Most studies comparing types of stimuli have held constant most of the other variables, including color, frequency of the flickering stimuli and/or luminance of the stimuli, which could also affect the performance of the BCI [1]. However, from a practicality point of view it is easier to use a computer screen (i.e. reversal pattern or single graphics) than build dedicated hardware units to generate light stimuli. The downside of this is that the range of frequencies that can be used for visual stimuli is limited by the refresh rate of the computer screens.

The stimulus frequency is another parameter, that can be classified into low (1-12 Hz), medium (12-30 Hz) and high (30-60 Hz) frequency bands. Most of the applications have used low and medium frequency bands, however they have some substantial disadvantages, as visual fatigue has been observed in the range 5-25 Hz. Also, one study has shown the occurrence of epileptic seizure in the 15-25 Hz range with pattern and reversal stimuli [5]. Another issue with low and medium frequency bands is their overlap with the alpha band (8-13 Hz), which could result is high false positives. However, low and medium frequency bands produce higher amplitude EEG signals [4] compared to the higher frequency bands, which makes them attractive. Several approaches have been proposed to mitigate the issue of weak SSVEP amplitudes at higher frequencies. First, there is less spontaneous brain activity at higher frequencies compared to the low and medium ranges. Second, the SSVEP response can be increased with spatial filtering (e.g beamformers), [6].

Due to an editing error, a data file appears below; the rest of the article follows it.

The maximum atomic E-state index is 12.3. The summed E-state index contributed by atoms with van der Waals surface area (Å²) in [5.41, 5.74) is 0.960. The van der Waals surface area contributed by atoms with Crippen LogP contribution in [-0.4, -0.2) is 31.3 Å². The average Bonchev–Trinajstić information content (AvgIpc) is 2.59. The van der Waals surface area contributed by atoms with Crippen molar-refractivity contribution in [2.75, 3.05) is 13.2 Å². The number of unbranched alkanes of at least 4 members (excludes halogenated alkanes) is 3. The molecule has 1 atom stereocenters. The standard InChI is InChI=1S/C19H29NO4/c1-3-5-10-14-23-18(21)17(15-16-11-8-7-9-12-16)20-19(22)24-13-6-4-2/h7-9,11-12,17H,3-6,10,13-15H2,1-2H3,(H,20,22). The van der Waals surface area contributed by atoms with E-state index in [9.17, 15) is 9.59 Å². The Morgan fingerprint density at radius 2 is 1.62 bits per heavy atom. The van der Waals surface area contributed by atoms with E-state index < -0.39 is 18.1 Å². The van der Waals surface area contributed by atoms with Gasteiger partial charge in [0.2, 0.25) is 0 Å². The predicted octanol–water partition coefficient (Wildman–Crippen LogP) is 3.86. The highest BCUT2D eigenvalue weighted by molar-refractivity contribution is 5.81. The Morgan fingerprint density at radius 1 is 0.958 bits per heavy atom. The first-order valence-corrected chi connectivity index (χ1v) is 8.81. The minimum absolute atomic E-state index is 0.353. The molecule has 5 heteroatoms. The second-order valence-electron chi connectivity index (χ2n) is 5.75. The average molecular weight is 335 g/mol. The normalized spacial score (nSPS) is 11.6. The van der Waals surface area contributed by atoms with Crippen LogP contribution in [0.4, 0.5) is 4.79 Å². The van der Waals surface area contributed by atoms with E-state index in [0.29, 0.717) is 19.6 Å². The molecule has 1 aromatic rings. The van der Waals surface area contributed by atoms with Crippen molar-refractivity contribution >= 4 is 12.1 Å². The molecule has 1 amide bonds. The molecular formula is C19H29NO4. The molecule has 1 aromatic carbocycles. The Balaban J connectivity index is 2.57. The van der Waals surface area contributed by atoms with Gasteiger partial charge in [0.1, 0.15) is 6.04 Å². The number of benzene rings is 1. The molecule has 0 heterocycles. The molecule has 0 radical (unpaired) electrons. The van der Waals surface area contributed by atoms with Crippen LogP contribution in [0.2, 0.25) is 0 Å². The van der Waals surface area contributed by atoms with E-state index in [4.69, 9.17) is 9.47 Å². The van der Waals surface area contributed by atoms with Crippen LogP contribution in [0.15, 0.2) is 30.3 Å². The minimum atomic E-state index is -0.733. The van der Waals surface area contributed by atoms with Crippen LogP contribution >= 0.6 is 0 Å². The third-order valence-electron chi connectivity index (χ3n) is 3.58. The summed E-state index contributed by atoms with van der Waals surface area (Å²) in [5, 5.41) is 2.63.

The color of the stimuli is another important parameter, although a systematic study on how exactly the color of stimuli affects the BCI performance is still lacking. It has been reported that red light, when modulated at 11 Hz, generates the strongest response, whereas for blue and yellow light, the response strength was relatively less dependent on the frequency choice and the strength was weaker compared to red light [7]. Presently, red, gray, black and white light are most commonly used.

In the next blogpost we will look at some of the common applications and limitations of SSVEP-based BCI.


  1. Zhu, D., Bieger, J., Garcia Molina, G., & Aarts, R. M. (2010). A survey of stimulation methods used in SSVEP-based BCIs. Computational intelligence and neuroscience, 2010.
  2. E. C. Lalor, S. P. Kelly, C. Finucane, et al., “Steady-state VEP-based brain-computer interface control in an immersive 3D gaming environment,” Eurasip Journal on Applied Signal Processing, vol. 2005, no. 19, pp. 3156–3164, 2005.
  1. Z. Wu, Y. Lai, Y. Xia, D. Wu, and D. Yao, “Stimulator selection in SSVEP-based BCI,” Medical Engineering and Physics, vol. 30, no. 8, pp. 1079–1088, 2008.
  2. D. Regan, Human Brain Electrophysiology: Evoked Potentials and Evoked Magnetic Fields in Science and Medicine, Elsevier, Amsterdam, The Netherlands, 1989.
  1. R. S. Fisher, G. Harding, G. Erba, G. L. Barkley, and A. Wilkins, “Photic- and pattern-induced seizures: a review for the epilepsy foundation of america working group,” Epilepsia, vol. 46, no. 9, pp. 1426–1441, 2005.
  1. O. Friman, I. Volosyak, and A. Gräser, “Multiple channel detection of steady-state visual evoked potentials for brain- computer interfaces,” IEEE Transactions on Biomedical Engineering, vol. 54, no. 4, pp. 742–750, 2007.
  2. Y. Wang, X. Gao, B. Hong, C. Jia, and S. Gao, “Brain-computer interfaces based on visual evoked potentials: feasibility of practical system designs,” IEEE Engineering in Medicine and Biology Magazine, vol. 27, no. 5, pp. 64–71, 2008.